What if I can’t breastfeed?

Brittany B. studies the basics and benefits during her pregnancy journey

Breastfeeding can seem like a daunting task — it did for me. What questions should I ask? How do I prepare? What if the baby can’t or won’t latch or arrives early? How do I go back to work and pump?

I knew going into this pregnancy that breastfeeding definitely was a possibility and something I wanted to learn more about. I knew the benefits, but what I didn’t know was how to get my questions answered or where to turn if I needed support.

With so little knowledge, I was lucky to find great resources through Norton Healthcare to help me get started on my breastfeeding journey before Baby B.’s arrival. There is a lot of support available for after Baby B.’s arrival too.

A WHAT consultant?

My husband, Brandon, and I met with a lactation consultant at my OB/GYN’s office at around 30 weeks. We decided to meet then because I wanted to be as prepared as possible for breastfeeding before Baby B.’s arrival and to know what to expect at the hospital.

I asked Brandon to go with me because we have been on this journey together every step of the way, and I knew if I was going to attempt to be successful at breastfeeding I would need his support and reassurance from the beginning.

Our meeting with the lactation consultant was great. It started with her asking about my intention to breastfeed. My plan, at least my hope, is to make it to at least six months (the recommended exclusive breastfeeding mark) and then to a year. But I was honest about the fact that I want to take it one day at a time to be certain we’re doing what is best for Baby B.

The lactation consultant helped us understand what should happen after delivery, which will be at Norton Women’s & Children’s Hospital, including skin-to-skin contact, trying to breastfeed in the first hour after birth and the availability of certified lactation consultants during my time in the hospital.

She also reviewed my medical chart to assess my medical conditions — including polycystic ovary syndrome (PCOS) — and how that condition may affect breastfeeding. In the case of PCOS, I learned that one-third of women overproduce, but two-thirds of women underproduce breast milk. That means there is a chance I will underproduce breast milk.

Our lactation consultant reassured us that even 1 tablespoon of breast milk a day provides benefits for baby. So, even if I am unable to breastfeed exclusively, I should produce enough breast milk to at least provide breastfeeding benefits to Baby B.

If you’re considering breastfeeding, find out if your medical provider offers a lactation consultant or if one is available in your area. Norton Women’s Care offers appointments with a certified lactation consultant through the Baby Bistro & Boutique.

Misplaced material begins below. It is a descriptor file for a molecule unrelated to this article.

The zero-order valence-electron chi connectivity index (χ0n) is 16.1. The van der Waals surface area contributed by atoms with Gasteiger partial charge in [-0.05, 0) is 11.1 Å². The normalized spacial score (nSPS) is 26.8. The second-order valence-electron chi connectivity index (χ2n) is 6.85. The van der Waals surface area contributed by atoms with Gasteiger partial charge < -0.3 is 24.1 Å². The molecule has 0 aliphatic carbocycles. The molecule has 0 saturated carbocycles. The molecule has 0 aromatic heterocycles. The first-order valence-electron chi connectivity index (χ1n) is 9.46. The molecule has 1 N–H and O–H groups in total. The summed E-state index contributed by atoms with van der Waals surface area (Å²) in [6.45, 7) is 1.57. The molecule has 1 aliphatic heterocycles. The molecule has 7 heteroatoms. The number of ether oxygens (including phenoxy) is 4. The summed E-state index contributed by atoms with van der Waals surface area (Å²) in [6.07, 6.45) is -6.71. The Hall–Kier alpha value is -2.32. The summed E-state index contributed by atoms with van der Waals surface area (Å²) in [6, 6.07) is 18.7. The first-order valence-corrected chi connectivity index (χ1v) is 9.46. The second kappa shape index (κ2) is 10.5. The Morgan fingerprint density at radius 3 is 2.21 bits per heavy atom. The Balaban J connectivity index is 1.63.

Breastfeeding classes

I attended two breastfeeding classes offered by Norton Women’s Care — Breastfeeding Essentials and Breastfeeding: Beyond the Basics.

The Breastfeeding Essentials class was two hours of breastfeeding basics, from the anatomy of breastfeeding and how to breastfeed to latch positions and what to expect when I go home from the hospital.

The amount of information was somewhat overwhelming — but important. The class provided insight about what to expect at the hospital and at home, and signs to watch for that something just isn’t right.

The Breastfeeding: Beyond the Basics class raised my knowledge a step further. It covered topics such as breastfeeding at the hospital and at home, understanding a routine and pumping for my return to work.

If you’re planning to breastfeed or are on the fence, I highly recommend that you attend a breastfeeding class. You’ll have the opportunity to ask questions and relieve some of your fears.

Breast pump insurance coverage

I learned during my research and classes that through the Affordable Care Act, many insurance plans cover the cost of a breast pump (or at least up to a certain dollar amount) because breastfeeding is considered preventive care for a newborn. Who knew?

My health insurance provides access to a nurse, who contacted me early on about my pregnancy and newborn care benefits. During our initial conversation was when I first learned of the breast pump benefit. Our lactation consultant recommended we visit the Baby Bistro & Boutique for additional information and assistance with breast pumps.

Because I have PCOS and am a first-time mom, she also suggested I consider renting a hospital-strength pump to establish my milk supply before purchasing one, as typical commercial breast pumps are designed for moms with an already established milk supply. Bonus: My insurance will reimburse the monthly rental cost.

If you’re considering breastfeeding, be sure to look into what coverage is provided by your insurance to make the most of your experience.

There are a lot of breastfeeding resources available. Talk to your health care provider about support to help you on your breastfeeding journey.


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